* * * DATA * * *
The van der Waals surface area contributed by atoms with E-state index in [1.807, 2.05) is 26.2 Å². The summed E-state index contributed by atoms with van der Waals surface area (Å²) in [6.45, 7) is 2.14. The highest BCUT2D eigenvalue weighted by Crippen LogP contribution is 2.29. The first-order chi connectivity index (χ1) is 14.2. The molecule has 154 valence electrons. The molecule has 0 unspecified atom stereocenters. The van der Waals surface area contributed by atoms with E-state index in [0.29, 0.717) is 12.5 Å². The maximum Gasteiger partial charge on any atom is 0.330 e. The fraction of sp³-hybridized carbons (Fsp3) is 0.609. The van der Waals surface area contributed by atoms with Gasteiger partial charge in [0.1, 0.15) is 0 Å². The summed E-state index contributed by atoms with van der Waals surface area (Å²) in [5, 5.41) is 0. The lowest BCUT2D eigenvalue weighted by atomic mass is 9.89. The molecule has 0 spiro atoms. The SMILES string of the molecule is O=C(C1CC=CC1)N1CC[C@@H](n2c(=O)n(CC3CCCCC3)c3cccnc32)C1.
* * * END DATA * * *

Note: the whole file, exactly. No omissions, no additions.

The van der Waals surface area contributed by atoms with E-state index in [1.807, 2.05) is 26.2 Å². The summed E-state index contributed by atoms with van der Waals surface area (Å²) in [6.45, 7) is 2.14. The highest BCUT2D eigenvalue weighted by Crippen LogP contribution is 2.29. The first-order chi connectivity index (χ1) is 14.2. The molecule has 154 valence electrons. The molecule has 0 unspecified atom stereocenters. The van der Waals surface area contributed by atoms with E-state index in [0.29, 0.717) is 12.5 Å². The maximum Gasteiger partial charge on any atom is 0.330 e. The fraction of sp³-hybridized carbons (Fsp3) is 0.609. The van der Waals surface area contributed by atoms with Gasteiger partial charge in [0.1, 0.15) is 0 Å². The summed E-state index contributed by atoms with van der Waals surface area (Å²) in [5, 5.41) is 0. The lowest BCUT2D eigenvalue weighted by atomic mass is 9.89. The molecule has 0 spiro atoms. The SMILES string of the molecule is O=C(C1CC=CC1)N1CC[C@@H](n2c(=O)n(CC3CCCCC3)c3cccnc32)C1.